For Angela Rayner, insecure work is personal. Long before she rose to be Labour’s deputy leader, she was working in care: “I started off on a zero-hours contract,” she recalls of the nineties but, “at the time, there was a different phrase: they called us casual workers.”
The prevalence may have risen, and the parlance has changed, but the brutal basic practice has not. The vague terms from her employers were: “you work for us some time between 7am and 10pm, over seven days, flexible… we didn’t know from one week to the next what our hours are going to be. I remember quite vividly it being very, very difficult, especially because I had a young son.” Work was at once inflexible with response to family demands, and insecure with regard to what money was coming in, and times were hard.
But somewhere along the line, as she swapped from private to council work and got involved in the union, she found herself in a team that got itself into a different position vis-a-vis management. A “predominantly female workforce” was left alone to sort out shifts for themselves: “we all got together, sat down and came up with rotas that worked for us. For some people, home commitments meant it was better to work weekends; for others, evenings; for others again, mornings; if somebody needed a regular time-off for a school-run, others pitched in, so it gave continuity of service to the people we were looking after.” There was less often a family reason to take a sick day. “Productivity was great, we all felt much better and people didn’t find themselves having to leave their jobs.”
Rayner points back to this first-hand experience and explains: “this is why I was so pushy on Labour’s recent pledge around make flexible working” a real right with teeth, and “from day one.” Some objected: “‘Well, that can’t work,’ they would say, ‘People in frontline jobs can’t have flexible working… if you work at Costa for example, and you’re delivering coffees, you have to be physically there, in the shop to deliver it.’” But there’s actually alternative, less-rigid ways of arranging the shifts to get the work done; it already “happens informally all the time, and the best employers know it.”
Under Keir Starmer, Labour is anxious to rebuild some of the bridges it burned with business under Jeremy Corbyn, and Rayner is emphatic that this is not an anti-management agenda: “this isn’t just about Angela Rayner, trade union rep, working-class girl shouting about workers, it’s actually about employers, and how it could be beneficial for them too. I know that, too, because I’ve seen it firsthand.” “The goodwill you get” from flexibility, she says, will bring down costs on things like sickness and, with improved retention, also save on recruitment and management costs.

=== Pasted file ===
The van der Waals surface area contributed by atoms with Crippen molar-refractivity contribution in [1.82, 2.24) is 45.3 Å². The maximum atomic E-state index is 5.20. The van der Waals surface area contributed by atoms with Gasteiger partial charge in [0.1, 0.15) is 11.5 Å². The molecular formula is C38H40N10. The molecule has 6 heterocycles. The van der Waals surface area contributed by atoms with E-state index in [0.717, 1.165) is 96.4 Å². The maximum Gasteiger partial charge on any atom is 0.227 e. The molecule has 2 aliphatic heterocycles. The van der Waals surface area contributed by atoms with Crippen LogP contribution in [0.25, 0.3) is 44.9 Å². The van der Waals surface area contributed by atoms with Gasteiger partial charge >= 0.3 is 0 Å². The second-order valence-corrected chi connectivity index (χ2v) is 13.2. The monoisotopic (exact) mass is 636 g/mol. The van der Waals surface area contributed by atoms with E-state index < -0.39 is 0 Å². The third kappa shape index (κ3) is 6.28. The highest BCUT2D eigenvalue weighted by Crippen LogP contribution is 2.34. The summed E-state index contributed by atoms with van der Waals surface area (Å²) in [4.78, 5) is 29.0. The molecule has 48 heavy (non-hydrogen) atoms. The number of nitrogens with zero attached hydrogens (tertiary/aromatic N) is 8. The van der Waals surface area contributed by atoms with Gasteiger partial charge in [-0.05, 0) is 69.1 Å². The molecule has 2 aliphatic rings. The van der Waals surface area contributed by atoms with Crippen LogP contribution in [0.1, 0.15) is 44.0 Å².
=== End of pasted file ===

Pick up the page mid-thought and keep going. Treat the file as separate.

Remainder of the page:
Rayner thinks the word “flexibility” gets bandied about in a lopsided way: less imaginative managers think it means “an open-ended contract that says ‘you work for me, whenever I ask you.’” But ultimately, that is “untenable” for their staff and so for them too. The only sustainable way through is “a bit of give and take.” The best employers “get this” and so are more productive; others are still held back by “traditional prejudices around how a job should be done.” But “the pandemic has shown how all sides can be flexible when they have to be,” creating “an opportunity to look at it all again.”
Even more than inflexibility, Rayner sees the “number one problem” as being insecurity: not knowing what money you’ve got coming in so “you don’t know whether… you’re going to pay your mortgage, or your rent.” Again, she insists, it can harm employers as much as staff: if firms can’t commit to staff, they “can’t keep them, retention is low—and that’s not a long term business plan.” On zero-hours contracts, especially, she is emphatic: “we would ban them.” She sees them, and other contracting arrangements that deny workers basic rights like statutory sick pay as being “very much” a growing problem, largely because of the “gig economy.”
But it is the pandemic that has left her truly “disgusted” at precarity across the wider labour market: “we could clap key workers and say what heroes they are: shop workers that faced the additional risk of going in every day, making sure that we have the food we needed. The bus drivers, the train drivers, the nurses, the carers,” the last of these initially asked to “press on without PPE.” While professional and office workers could often negotiate different patterns to accommodate things like home-schooling, those on “the front-line” “didn’t have that option… Many are in poverty pay and on insecure contracts, and that’s totally unacceptable. They had to put their lives on the line to protect our interests as a country.” It’s now incumbent on the rest of us to “close that gap” in their terms and conditions.
So what does she want in an Employment Bill? Labour’s over-arching idea is what she calls “single-worker status,” a sort of levelling-up of rights across staff on different forms of contracts, and with different tenures, covering everything from sick pay to dismissal.
Coming back to flexibility, she wants to “strengthen the right to request” introduced by the Blair government. She acknowledges that “not every firm can provide every flexibility,” but insists there is rarely a good reason for refusing any. There are too many get-out clauses, freeing employers to say: “Oh, this is in the too-hard box, we can’t manage it.” The presumption must be that it should be granted, “unless there’s exceptional reason why not.”
As well as the balance between employer and employee, she thinks we need to be mindful of a second sort of balance within the employee’s life, between work and family time: “And at the end of the day, that’s what it should be about—we go to work to live, we don’t live for work.”